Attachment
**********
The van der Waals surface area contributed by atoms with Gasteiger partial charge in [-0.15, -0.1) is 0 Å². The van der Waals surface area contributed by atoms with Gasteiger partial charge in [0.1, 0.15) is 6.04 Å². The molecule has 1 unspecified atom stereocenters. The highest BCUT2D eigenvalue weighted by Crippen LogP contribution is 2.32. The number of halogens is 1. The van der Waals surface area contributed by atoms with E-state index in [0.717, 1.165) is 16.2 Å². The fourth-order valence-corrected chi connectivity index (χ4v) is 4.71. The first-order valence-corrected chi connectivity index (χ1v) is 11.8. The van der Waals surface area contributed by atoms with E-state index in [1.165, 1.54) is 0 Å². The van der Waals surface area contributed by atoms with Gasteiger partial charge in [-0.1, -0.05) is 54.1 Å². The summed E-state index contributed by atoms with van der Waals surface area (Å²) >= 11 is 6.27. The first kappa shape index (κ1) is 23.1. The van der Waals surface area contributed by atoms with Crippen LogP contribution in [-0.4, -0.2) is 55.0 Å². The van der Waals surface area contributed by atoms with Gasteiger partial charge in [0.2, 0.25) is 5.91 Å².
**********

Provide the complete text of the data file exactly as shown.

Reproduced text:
The van der Waals surface area contributed by atoms with Gasteiger partial charge in [-0.15, -0.1) is 0 Å². The van der Waals surface area contributed by atoms with Gasteiger partial charge in [0.1, 0.15) is 6.04 Å². The molecule has 1 unspecified atom stereocenters. The highest BCUT2D eigenvalue weighted by Crippen LogP contribution is 2.32. The number of halogens is 1. The van der Waals surface area contributed by atoms with E-state index in [0.717, 1.165) is 16.2 Å². The fourth-order valence-corrected chi connectivity index (χ4v) is 4.71. The first-order valence-corrected chi connectivity index (χ1v) is 11.8. The van der Waals surface area contributed by atoms with E-state index in [1.165, 1.54) is 0 Å². The van der Waals surface area contributed by atoms with Gasteiger partial charge in [-0.1, -0.05) is 54.1 Å². The summed E-state index contributed by atoms with van der Waals surface area (Å²) >= 11 is 6.27. The first kappa shape index (κ1) is 23.1. The van der Waals surface area contributed by atoms with Crippen LogP contribution in [-0.4, -0.2) is 55.0 Å². The van der Waals surface area contributed by atoms with Gasteiger partial charge in [0.2, 0.25) is 5.91 Å².